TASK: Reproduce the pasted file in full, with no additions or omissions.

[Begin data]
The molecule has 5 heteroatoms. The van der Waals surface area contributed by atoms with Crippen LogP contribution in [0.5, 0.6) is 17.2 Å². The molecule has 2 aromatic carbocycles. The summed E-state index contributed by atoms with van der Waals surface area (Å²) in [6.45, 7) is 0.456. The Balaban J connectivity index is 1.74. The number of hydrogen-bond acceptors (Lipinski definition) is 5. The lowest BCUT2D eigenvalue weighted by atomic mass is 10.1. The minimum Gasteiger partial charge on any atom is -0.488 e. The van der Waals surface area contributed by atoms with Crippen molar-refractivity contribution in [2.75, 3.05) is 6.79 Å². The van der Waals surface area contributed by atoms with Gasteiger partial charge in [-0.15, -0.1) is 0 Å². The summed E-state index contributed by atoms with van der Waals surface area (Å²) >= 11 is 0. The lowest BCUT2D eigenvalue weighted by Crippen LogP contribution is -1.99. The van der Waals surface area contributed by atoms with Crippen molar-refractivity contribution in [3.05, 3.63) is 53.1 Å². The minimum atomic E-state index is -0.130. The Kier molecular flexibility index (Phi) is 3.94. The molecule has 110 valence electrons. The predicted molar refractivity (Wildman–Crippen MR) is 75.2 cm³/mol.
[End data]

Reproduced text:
The molecule has 5 heteroatoms. The van der Waals surface area contributed by atoms with Crippen LogP contribution in [0.5, 0.6) is 17.2 Å². The molecule has 2 aromatic carbocycles. The summed E-state index contributed by atoms with van der Waals surface area (Å²) in [6.45, 7) is 0.456. The Balaban J connectivity index is 1.74. The number of hydrogen-bond acceptors (Lipinski definition) is 5. The lowest BCUT2D eigenvalue weighted by atomic mass is 10.1. The minimum Gasteiger partial charge on any atom is -0.488 e. The van der Waals surface area contributed by atoms with Crippen molar-refractivity contribution in [2.75, 3.05) is 6.79 Å². The van der Waals surface area contributed by atoms with Gasteiger partial charge in [-0.15, -0.1) is 0 Å². The summed E-state index contributed by atoms with van der Waals surface area (Å²) >= 11 is 0. The lowest BCUT2D eigenvalue weighted by Crippen LogP contribution is -1.99. The van der Waals surface area contributed by atoms with Crippen molar-refractivity contribution in [3.05, 3.63) is 53.1 Å². The minimum atomic E-state index is -0.130. The Kier molecular flexibility index (Phi) is 3.94. The molecule has 110 valence electrons. The predicted molar refractivity (Wildman–Crippen MR) is 75.2 cm³/mol.